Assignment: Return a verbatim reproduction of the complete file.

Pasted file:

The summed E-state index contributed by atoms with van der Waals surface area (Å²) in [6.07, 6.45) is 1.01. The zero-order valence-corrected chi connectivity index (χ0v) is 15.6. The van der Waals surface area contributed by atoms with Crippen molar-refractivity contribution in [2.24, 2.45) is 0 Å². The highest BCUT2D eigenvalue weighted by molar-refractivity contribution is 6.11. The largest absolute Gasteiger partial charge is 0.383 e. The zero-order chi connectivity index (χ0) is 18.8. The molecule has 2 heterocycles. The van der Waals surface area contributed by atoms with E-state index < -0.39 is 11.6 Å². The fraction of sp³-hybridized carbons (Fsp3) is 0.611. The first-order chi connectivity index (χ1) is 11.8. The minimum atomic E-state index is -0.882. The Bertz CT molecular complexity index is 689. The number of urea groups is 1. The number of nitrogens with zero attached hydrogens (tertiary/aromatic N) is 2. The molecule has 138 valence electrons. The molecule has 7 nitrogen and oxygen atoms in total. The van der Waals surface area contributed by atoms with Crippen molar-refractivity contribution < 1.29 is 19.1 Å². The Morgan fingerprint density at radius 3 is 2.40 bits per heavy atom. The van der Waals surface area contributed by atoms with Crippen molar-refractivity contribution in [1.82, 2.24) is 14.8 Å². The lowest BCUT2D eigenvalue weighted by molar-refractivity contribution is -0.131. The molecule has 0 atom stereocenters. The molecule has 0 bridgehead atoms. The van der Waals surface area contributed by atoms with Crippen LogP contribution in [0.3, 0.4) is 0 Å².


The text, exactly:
The summed E-state index contributed by atoms with van der Waals surface area (Å²) in [6.07, 6.45) is 1.01. The zero-order valence-corrected chi connectivity index (χ0v) is 15.6. The van der Waals surface area contributed by atoms with Crippen molar-refractivity contribution in [2.24, 2.45) is 0 Å². The highest BCUT2D eigenvalue weighted by molar-refractivity contribution is 6.11. The largest absolute Gasteiger partial charge is 0.383 e. The zero-order chi connectivity index (χ0) is 18.8. The molecule has 2 heterocycles. The van der Waals surface area contributed by atoms with E-state index < -0.39 is 11.6 Å². The fraction of sp³-hybridized carbons (Fsp3) is 0.611. The first-order chi connectivity index (χ1) is 11.8. The minimum atomic E-state index is -0.882. The Bertz CT molecular complexity index is 689. The number of urea groups is 1. The number of nitrogens with zero attached hydrogens (tertiary/aromatic N) is 2. The molecule has 138 valence electrons. The molecule has 7 nitrogen and oxygen atoms in total. The van der Waals surface area contributed by atoms with Crippen molar-refractivity contribution < 1.29 is 19.1 Å². The Morgan fingerprint density at radius 3 is 2.40 bits per heavy atom. The van der Waals surface area contributed by atoms with Crippen molar-refractivity contribution in [1.82, 2.24) is 14.8 Å². The lowest BCUT2D eigenvalue weighted by molar-refractivity contribution is -0.131. The molecule has 0 atom stereocenters. The molecule has 0 bridgehead atoms. The van der Waals surface area contributed by atoms with Crippen LogP contribution in [0.3, 0.4) is 0 Å².